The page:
Tue | Sep 22, 2020

Gordon Robinson | Mind yu pop yu bitta gall!

Published:Tuesday | August 13, 2019 | 12:00 AM

Autry, the Beast, and I spent ages unsuccessfully trying to raise a fourth.

So we were lyming (N.B. ‘Callow and Wutliss’) on Gene’s verandah when we heard, wafting in on the breeze, “If a macca, mek it jook yu!”

The Dunce!

But he came with his brother, Dessie, the domino genius, so the Beast, despite his proven loyalty, began as a kibitzer. Right away, I drew these: six-trey; double-five; five-deuce; five-blank; double-trey; trey-ace; double-ace.

To my right, Dessie posed double-six; Autry tossed six-ace; the Dunce six-deuce. Cunningly saving double-ace to help Autry later, I contributed deuce-five. Without hesitation, Dessie played “two fives”; Autry produced five-trey; the Dunce cut with five-six. I drew double-trey (desperately seeking a trey-four or six-four then four-five combo), but, instead, Dessie played trey-blank. Autry passed (ugh). and the Dunce, giving me a look of which Machiavelli would have been proud, played six-four. Aaaauuugh! “Bloody Dunce, bloody late again,” I muttered to myself. After asking for water and appealing for bad light, I gingerly put down blank-five. Exhibiting more euphoria than was appropriate, Dessie slaughtered my double-five. Eventually, double-ace also went to mow the meadow.

“Ullo!” Dessie chortled while Autry shuffled and the Dunces sang:

T’ink I neva see yu when yu jump ova di wall?

Yu t’ink I neva see yu when yu accident’ly fall?

Mi sey ‘a it mek’, mek yu pop yu bitta gall.

A it mek, why yu accident’ly fall.

A it mek, hear she crying out fi ice water!

Another ‘Dessie’, Desmond Dacres (stage name Dekker), with his group, the Aces, formed one of the best singing groups of the ska/rocksteady era before Dekker migrated to the UK and became an international star. Before leaving the Aces (Barry Howard refused to “fly ’pon iron bird”), Dekker recorded one of his biggest hits, A It Mek, on the hard-to-collect Leslie Kong (Beverley’s)-produced album Intensified.

I remembered our Dessie’s patented “ullo” (using ‘rounds’ of a domino as a search warrant for the double) last week as PNP factions relied on apparently contradictory political polls.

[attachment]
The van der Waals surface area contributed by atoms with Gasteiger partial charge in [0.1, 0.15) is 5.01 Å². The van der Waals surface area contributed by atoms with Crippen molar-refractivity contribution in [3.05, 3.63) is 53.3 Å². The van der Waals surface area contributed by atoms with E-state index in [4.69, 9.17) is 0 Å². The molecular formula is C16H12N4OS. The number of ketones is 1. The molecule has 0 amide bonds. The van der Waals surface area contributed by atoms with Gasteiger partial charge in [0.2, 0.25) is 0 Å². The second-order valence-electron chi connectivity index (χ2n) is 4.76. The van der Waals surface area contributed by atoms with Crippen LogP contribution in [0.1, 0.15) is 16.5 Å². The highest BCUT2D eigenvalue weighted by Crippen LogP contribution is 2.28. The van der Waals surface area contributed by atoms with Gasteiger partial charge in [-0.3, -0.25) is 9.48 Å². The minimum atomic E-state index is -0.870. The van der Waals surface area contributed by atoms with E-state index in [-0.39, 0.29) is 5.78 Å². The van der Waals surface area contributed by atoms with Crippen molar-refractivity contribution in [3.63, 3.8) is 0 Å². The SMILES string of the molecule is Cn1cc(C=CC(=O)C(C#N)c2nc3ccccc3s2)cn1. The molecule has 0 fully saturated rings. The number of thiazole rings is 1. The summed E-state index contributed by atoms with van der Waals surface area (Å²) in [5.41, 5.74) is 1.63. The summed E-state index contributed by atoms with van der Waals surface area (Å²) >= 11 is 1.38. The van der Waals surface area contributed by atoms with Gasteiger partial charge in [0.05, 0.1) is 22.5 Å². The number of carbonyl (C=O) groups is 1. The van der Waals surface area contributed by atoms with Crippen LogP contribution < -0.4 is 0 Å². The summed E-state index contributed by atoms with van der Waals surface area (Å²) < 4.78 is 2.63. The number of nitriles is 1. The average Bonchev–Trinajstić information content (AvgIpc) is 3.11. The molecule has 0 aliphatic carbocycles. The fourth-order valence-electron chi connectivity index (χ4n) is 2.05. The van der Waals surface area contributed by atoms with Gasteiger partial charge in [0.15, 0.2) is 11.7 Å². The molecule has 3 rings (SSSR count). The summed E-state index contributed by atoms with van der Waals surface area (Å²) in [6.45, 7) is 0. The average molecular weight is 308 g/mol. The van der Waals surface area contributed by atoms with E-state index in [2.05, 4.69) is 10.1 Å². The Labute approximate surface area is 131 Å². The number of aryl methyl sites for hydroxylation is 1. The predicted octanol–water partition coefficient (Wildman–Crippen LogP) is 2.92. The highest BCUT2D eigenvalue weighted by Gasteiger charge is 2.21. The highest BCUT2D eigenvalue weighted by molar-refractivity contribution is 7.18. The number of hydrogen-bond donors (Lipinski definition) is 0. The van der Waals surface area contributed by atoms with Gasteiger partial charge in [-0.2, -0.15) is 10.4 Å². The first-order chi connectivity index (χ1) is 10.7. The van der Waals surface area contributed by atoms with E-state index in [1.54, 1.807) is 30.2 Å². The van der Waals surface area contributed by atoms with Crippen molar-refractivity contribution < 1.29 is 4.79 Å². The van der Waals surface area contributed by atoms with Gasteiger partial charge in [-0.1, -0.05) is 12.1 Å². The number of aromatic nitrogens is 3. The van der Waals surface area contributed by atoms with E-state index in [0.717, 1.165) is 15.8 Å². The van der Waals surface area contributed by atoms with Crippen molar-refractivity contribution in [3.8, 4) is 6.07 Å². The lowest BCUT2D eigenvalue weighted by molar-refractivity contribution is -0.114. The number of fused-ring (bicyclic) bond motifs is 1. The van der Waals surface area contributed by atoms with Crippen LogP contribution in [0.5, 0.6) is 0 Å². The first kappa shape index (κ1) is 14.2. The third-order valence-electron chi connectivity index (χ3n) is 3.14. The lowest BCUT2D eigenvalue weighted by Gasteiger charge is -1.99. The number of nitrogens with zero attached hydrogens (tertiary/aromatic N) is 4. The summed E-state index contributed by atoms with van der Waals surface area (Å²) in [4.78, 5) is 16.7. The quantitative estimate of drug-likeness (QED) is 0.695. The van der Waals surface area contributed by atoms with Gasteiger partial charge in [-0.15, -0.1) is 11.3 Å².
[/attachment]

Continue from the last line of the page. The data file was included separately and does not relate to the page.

Propaganda tools

But both polls are nothing more than propaganda tools used to try to sell “ullos” to party delegates who weren’t specifically polled by either pollster. I was especially disappointed by Bill Johnson’s poll question drafting. In my opinion, the inclusion of words like ‘probable’ and ‘think’ negatives the results. These questions are too vague to produce useful responses.

Not that it matters. Firstly, national polls are irrelevant to the contest that’ll end on September 7. Don Anderson was clear that his poll was conducted with identical parameters as his RJRGleaner-commissioned poll of six months ago with a partial view to eventually completing a consistently accurate graph leading up to the next general election.

Second, by now, you know my view of political polls everywhere, but especially in Jamaica. Polls, schmolls! Jamaicans don’t react well to science unless it comes with special oils. We live in a small, tribal country and so guard our political privacy jealously. We don’t respond frankly to political pollsters. This is why questions must be tightly drafted to produce any dependable analysis.

Narrowing binoculars to party delegates, these electors have ONE vision, which is to promote the best interests of their party. They aren’t fooled by propaganda. They are propaganda experts themselves. They want to know which candidate will look after THEM (first) and the short-, medium, and long-term sustainability of the party machinery (second) so as to maintain their piece of the political pie for as long as possible.

I told yu once and I told yu twice

Wha’ sweet nanny goat a go run him belly (ya mi sey)

A it mek, mek yu pop yu bitta gall

A it mek, why yu accident’ly fall

A it mek, hear she crying out fi ice water!

THOSE are the issues that will decide the September 7 plebiscite. THOSE issues can’t be polled.

Peace and love.

Gordon Robinson is an attorney-at-law. Email feedback to columns@gleanerjm.com.